Archive for July 6th, 2012

InlandPolitics: June unemployment numbers good for Romney, bad for Obama

Friday, July 6, 2012 – 12:01 p.m.

Four months until the Presidential election and another monthly jobs report containing more bad news on Friday.

The U.S. economy only generated 80,000 jobs in June. The expectation was for 100,000.

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VVDailyPress: Assessor: Property values are stabilizing

July 05, 2012 4:08 PM
From Staff Reports

SAN BERNARDINO • Victor Valley property values saw smaller declines in the past year while property values in San Bernardino County saw increases for the first time in three years, according to the 2011-12 property assessment roll signed this week by Assessor Dennis Draeger.

Property values in San Bernardino County jumped by 0.8 percent as compared to 2010-11, the assessor reported. The county’s 818,092 parcels on the roll are valued at $162.7 billion.

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Government & Politics »

Written by
Michael Gardner
6:35 p.m., July 5, 2012
Updated 6:51 p.m.

SACRAMENTO — Gov. Jerry Brown and the leader of the state Senate on Thursday said they will resist any legislative maneuvering to override voter-approved pension reforms in San Diego and San Jose.

“It’s not part of my pension plan and I strongly oppose it,” Brown said in a statement.

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Published: Friday, Jul. 6, 2012 – 12:00 am | Page 4A

The Legislature voted Thursday to take an $11 billion water bond off the November ballot, delaying a statewide vote on the issue until 2014.

The bond measure, which was crafted by the Legislature in 2009, was expected to face long odds on the ballot this year. Critics – and even some legislators who voted for the bond – say it is too large and contains too many appropriations not directly related to water infrastructure development and conservation.

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OCRegister: Assembly OKs $7.9 billion for high-speed rail

July 5th, 2012, 6:43 pm
Posted by BRIAN JOSEPH, Sacramento Correspondent

The state Assembly approved $7.9 billion for the California High Speed Rail, then gaveled out for summer recess Thursday, leaving the state Senate to search for votes for the controversial infrastructure project.

The money includes $4.7 billion in Proposition 1A bond funds approved by California voters in 2008 and $3.2 billion in federal matching dollars.

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Dan Walters

By Dan Walters
Published: Friday, Jul. 6, 2012 – 12:00 am | Page 3A

Gov. Jerry Brown wants California voters to raise sales and income taxes to close a massive state budget deficit, but polls indicate that his chances are perhaps 50-50.

Brown also wants to begin building a statewide bullet train system. But the ballot measure that authorized $9.95 billion in bonds to finance the state’s bullet train share barely passed, and two statewide polls say that most voters now want to derail the project.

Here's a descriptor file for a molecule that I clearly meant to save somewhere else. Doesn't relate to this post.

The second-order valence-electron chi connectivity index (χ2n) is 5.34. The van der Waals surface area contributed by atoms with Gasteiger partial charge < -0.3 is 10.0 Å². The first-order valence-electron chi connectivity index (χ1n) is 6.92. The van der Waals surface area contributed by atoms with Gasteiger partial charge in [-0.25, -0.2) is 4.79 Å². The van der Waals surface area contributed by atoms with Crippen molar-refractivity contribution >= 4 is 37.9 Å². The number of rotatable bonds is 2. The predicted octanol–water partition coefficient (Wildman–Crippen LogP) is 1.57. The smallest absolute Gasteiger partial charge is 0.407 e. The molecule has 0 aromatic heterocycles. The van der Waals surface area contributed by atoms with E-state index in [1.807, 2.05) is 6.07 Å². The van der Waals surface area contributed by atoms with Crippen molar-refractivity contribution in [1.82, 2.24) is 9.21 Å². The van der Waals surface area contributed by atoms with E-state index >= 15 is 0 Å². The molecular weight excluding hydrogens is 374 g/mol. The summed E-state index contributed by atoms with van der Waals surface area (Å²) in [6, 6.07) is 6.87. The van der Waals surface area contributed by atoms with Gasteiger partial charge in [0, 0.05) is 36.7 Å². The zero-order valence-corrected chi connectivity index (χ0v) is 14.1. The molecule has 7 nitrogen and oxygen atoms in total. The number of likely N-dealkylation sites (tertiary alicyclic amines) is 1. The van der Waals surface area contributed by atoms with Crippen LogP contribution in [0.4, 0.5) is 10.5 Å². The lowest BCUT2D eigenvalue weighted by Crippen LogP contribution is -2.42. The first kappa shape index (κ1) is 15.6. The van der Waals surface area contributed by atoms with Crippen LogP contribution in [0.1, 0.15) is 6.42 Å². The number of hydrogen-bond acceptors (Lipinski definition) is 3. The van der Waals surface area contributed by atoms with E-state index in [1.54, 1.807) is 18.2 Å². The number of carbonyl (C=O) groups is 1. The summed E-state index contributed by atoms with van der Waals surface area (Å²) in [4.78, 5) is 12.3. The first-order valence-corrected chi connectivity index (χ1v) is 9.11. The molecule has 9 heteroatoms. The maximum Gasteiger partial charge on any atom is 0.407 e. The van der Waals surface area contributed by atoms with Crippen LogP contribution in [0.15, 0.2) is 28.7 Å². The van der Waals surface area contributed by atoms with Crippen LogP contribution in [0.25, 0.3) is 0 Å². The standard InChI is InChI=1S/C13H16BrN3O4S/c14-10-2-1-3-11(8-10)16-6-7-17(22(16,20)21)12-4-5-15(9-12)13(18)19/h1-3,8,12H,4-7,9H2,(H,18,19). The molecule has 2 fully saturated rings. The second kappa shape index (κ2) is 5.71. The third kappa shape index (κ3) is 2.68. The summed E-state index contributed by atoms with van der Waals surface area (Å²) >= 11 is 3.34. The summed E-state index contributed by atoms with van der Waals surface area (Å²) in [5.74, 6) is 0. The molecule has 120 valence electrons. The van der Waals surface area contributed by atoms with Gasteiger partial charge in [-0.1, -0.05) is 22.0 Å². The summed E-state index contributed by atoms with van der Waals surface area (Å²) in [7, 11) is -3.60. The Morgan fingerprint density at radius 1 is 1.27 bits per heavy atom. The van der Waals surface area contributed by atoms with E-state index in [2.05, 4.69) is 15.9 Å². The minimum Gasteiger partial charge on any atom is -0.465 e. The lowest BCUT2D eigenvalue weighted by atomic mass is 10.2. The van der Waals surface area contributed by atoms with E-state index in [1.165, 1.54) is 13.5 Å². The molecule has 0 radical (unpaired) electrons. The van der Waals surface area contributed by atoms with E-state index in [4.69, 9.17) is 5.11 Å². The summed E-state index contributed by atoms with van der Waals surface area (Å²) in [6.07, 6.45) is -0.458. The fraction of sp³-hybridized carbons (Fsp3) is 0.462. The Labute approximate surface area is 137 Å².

Most tellingly, a new statewide Field Poll also tells us that if the Legislature authorizes the first stage of bullet train construction, it would adversely affect Brown’s already iffy chances of gaining approval of new taxes.

That should worry him and fellow Democrats in the Legislature. If they forge ahead on both fronts they could lose both because even if legislators approve bullet train funds, it faces many financial and legal hurdles.

The poll didn’t deter the Assembly from approving initial funding for the bullet train Thursday, but the outcome was never in doubt in that house, whose members tend to march in lockstep with their leaders.

The Senate, which is due to vote today, is another matter.

Even before the poll was released, Brown and Senate President Pro Tem Darrell Steinberg were having difficulty getting 21 Democratic senators to commit.

They felt compelled to load up the legislation with a couple of billion extra dollars in local transportation spending – such as a very controversial subway in San Francisco – in an obvious effort to sway fence-sitting senators. Steinberg released a chart showing exactly how the extra spending would affect individual senators’ districts.

Dan Richard, a Brown adviser who chairs the High-Speed Rail Authority, even changed the project’s moniker to “an integrated rail modernization program” to fold in the local spending, calling it “a smarter way to get there.”

Nevertheless, Senate passage is still uncertain – perhaps more so, because of the Field Poll’s findings that Brown’s taxes are already shaky and that 31 percent of likely voters would be less willing to support them if the bullet train rolls ahead, including 21 percent of current tax supporters.

Even were the Senate to vote for the bullet train, it still faces many barriers, including whether it could achieve the 160-minute running time between San Francisco and Los Angeles that the ballot measure requires, or achieve environmental clearances in time to meet a federal construction deadline.

Bullet train opponents, especially those in the path of the initial 130-mile San Joaquin Valley segment, are ready to pursue lawsuits challenging the project on environmental impact grounds. Brown has toyed publicly with the notion of exempting it from such challenges but backed away for now due to opposition from environmental groups.

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